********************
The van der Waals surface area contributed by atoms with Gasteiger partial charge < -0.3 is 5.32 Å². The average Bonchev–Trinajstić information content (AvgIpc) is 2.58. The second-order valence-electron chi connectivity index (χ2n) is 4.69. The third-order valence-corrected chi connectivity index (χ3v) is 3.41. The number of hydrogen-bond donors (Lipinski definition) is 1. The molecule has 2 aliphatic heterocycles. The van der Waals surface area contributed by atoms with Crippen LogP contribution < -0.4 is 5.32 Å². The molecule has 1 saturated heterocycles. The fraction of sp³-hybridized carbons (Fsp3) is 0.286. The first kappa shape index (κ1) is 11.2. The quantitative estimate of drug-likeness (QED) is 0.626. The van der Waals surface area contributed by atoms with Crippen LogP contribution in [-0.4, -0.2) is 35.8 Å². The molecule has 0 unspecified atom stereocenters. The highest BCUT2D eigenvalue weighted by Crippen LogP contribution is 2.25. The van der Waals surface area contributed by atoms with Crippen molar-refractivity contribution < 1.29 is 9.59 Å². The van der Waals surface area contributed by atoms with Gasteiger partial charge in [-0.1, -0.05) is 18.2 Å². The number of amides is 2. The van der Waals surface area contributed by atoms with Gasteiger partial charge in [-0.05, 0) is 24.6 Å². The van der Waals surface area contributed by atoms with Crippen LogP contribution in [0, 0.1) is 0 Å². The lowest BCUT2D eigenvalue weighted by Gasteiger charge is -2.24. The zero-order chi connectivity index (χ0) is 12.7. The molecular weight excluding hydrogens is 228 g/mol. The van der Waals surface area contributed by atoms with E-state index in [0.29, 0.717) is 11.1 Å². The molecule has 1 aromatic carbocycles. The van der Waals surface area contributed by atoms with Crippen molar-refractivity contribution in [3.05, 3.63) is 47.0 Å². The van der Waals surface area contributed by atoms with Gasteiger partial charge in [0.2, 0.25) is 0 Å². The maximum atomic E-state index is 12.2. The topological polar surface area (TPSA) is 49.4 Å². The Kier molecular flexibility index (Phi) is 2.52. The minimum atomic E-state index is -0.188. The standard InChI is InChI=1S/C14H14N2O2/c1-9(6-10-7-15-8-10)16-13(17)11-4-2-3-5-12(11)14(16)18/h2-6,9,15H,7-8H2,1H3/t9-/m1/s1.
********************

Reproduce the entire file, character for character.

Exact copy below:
The van der Waals surface area contributed by atoms with Gasteiger partial charge < -0.3 is 5.32 Å². The average Bonchev–Trinajstić information content (AvgIpc) is 2.58. The second-order valence-electron chi connectivity index (χ2n) is 4.69. The third-order valence-corrected chi connectivity index (χ3v) is 3.41. The number of hydrogen-bond donors (Lipinski definition) is 1. The molecule has 2 aliphatic heterocycles. The van der Waals surface area contributed by atoms with Crippen LogP contribution < -0.4 is 5.32 Å². The molecule has 1 saturated heterocycles. The fraction of sp³-hybridized carbons (Fsp3) is 0.286. The first kappa shape index (κ1) is 11.2. The quantitative estimate of drug-likeness (QED) is 0.626. The van der Waals surface area contributed by atoms with Crippen LogP contribution in [-0.4, -0.2) is 35.8 Å². The molecule has 0 unspecified atom stereocenters. The highest BCUT2D eigenvalue weighted by Crippen LogP contribution is 2.25. The van der Waals surface area contributed by atoms with Crippen molar-refractivity contribution < 1.29 is 9.59 Å². The van der Waals surface area contributed by atoms with Gasteiger partial charge in [-0.1, -0.05) is 18.2 Å². The number of amides is 2. The van der Waals surface area contributed by atoms with Gasteiger partial charge in [-0.05, 0) is 24.6 Å². The van der Waals surface area contributed by atoms with Crippen LogP contribution in [0, 0.1) is 0 Å². The lowest BCUT2D eigenvalue weighted by Gasteiger charge is -2.24. The zero-order chi connectivity index (χ0) is 12.7. The molecular weight excluding hydrogens is 228 g/mol. The van der Waals surface area contributed by atoms with E-state index in [0.29, 0.717) is 11.1 Å². The molecule has 1 aromatic carbocycles. The van der Waals surface area contributed by atoms with Crippen molar-refractivity contribution in [3.05, 3.63) is 47.0 Å². The van der Waals surface area contributed by atoms with Gasteiger partial charge in [0.2, 0.25) is 0 Å². The maximum atomic E-state index is 12.2. The topological polar surface area (TPSA) is 49.4 Å². The Kier molecular flexibility index (Phi) is 2.52. The minimum atomic E-state index is -0.188. The standard InChI is InChI=1S/C14H14N2O2/c1-9(6-10-7-15-8-10)16-13(17)11-4-2-3-5-12(11)14(16)18/h2-6,9,15H,7-8H2,1H3/t9-/m1/s1.